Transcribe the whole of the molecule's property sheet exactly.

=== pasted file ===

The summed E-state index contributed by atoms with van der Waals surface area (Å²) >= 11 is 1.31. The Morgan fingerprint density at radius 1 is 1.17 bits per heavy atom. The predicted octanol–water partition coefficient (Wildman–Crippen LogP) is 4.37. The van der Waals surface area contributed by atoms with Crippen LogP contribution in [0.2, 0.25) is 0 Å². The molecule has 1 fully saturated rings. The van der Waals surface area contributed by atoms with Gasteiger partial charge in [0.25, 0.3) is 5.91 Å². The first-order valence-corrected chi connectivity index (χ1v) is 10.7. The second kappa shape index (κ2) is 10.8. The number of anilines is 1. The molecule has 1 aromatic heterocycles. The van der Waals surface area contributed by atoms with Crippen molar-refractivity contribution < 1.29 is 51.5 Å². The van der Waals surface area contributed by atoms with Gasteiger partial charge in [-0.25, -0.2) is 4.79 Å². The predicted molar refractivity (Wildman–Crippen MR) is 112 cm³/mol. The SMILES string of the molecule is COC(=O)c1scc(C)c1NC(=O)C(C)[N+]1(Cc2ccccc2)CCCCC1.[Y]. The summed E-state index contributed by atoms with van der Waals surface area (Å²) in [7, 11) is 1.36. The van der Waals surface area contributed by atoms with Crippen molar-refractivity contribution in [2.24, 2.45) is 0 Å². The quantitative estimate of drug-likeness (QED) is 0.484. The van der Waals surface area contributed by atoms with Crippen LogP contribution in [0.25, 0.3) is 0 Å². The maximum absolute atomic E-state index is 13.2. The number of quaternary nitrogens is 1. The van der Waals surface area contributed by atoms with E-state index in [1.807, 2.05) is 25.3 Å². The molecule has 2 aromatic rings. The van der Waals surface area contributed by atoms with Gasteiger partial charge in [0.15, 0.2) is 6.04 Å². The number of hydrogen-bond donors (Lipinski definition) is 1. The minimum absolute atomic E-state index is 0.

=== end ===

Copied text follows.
The summed E-state index contributed by atoms with van der Waals surface area (Å²) >= 11 is 1.31. The Morgan fingerprint density at radius 1 is 1.17 bits per heavy atom. The predicted octanol–water partition coefficient (Wildman–Crippen LogP) is 4.37. The van der Waals surface area contributed by atoms with Crippen LogP contribution in [0.2, 0.25) is 0 Å². The molecule has 1 fully saturated rings. The van der Waals surface area contributed by atoms with Gasteiger partial charge in [0.25, 0.3) is 5.91 Å². The first-order valence-corrected chi connectivity index (χ1v) is 10.7. The second kappa shape index (κ2) is 10.8. The number of anilines is 1. The molecule has 1 aromatic heterocycles. The van der Waals surface area contributed by atoms with Crippen molar-refractivity contribution < 1.29 is 51.5 Å². The van der Waals surface area contributed by atoms with Gasteiger partial charge in [-0.25, -0.2) is 4.79 Å². The predicted molar refractivity (Wildman–Crippen MR) is 112 cm³/mol. The SMILES string of the molecule is COC(=O)c1scc(C)c1NC(=O)C(C)[N+]1(Cc2ccccc2)CCCCC1.[Y]. The summed E-state index contributed by atoms with van der Waals surface area (Å²) in [7, 11) is 1.36. The van der Waals surface area contributed by atoms with Crippen molar-refractivity contribution in [2.24, 2.45) is 0 Å². The quantitative estimate of drug-likeness (QED) is 0.484. The van der Waals surface area contributed by atoms with Crippen LogP contribution in [0.25, 0.3) is 0 Å². The maximum absolute atomic E-state index is 13.2. The number of quaternary nitrogens is 1. The van der Waals surface area contributed by atoms with E-state index in [1.807, 2.05) is 25.3 Å². The molecule has 2 aromatic rings. The van der Waals surface area contributed by atoms with Gasteiger partial charge in [0.15, 0.2) is 6.04 Å². The number of hydrogen-bond donors (Lipinski definition) is 1. The minimum absolute atomic E-state index is 0.